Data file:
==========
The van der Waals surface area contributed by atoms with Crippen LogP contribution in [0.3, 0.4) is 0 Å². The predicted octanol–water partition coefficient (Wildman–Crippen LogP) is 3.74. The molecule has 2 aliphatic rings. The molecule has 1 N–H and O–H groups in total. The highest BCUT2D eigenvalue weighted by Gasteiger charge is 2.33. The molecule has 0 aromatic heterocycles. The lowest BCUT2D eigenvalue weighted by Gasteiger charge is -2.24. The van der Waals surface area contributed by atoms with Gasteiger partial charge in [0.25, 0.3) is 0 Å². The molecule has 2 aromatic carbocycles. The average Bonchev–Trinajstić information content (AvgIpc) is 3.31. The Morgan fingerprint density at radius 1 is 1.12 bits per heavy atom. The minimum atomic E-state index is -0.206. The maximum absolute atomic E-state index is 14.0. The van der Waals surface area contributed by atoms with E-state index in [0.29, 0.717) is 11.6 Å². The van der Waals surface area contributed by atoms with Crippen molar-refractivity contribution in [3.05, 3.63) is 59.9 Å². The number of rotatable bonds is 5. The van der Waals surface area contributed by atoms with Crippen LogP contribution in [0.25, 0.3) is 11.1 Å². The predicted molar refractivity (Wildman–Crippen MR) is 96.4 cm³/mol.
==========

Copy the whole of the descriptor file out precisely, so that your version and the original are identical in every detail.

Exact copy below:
The van der Waals surface area contributed by atoms with Crippen LogP contribution in [0.3, 0.4) is 0 Å². The predicted octanol–water partition coefficient (Wildman–Crippen LogP) is 3.74. The molecule has 2 aliphatic rings. The molecule has 1 N–H and O–H groups in total. The highest BCUT2D eigenvalue weighted by Gasteiger charge is 2.33. The molecule has 0 aromatic heterocycles. The lowest BCUT2D eigenvalue weighted by Gasteiger charge is -2.24. The van der Waals surface area contributed by atoms with Gasteiger partial charge in [0.25, 0.3) is 0 Å². The molecule has 2 aromatic carbocycles. The average Bonchev–Trinajstić information content (AvgIpc) is 3.31. The Morgan fingerprint density at radius 1 is 1.12 bits per heavy atom. The minimum atomic E-state index is -0.206. The maximum absolute atomic E-state index is 14.0. The van der Waals surface area contributed by atoms with E-state index in [0.29, 0.717) is 11.6 Å². The van der Waals surface area contributed by atoms with Crippen molar-refractivity contribution in [3.05, 3.63) is 59.9 Å². The number of rotatable bonds is 5. The van der Waals surface area contributed by atoms with Crippen LogP contribution in [0.25, 0.3) is 11.1 Å². The predicted molar refractivity (Wildman–Crippen MR) is 96.4 cm³/mol.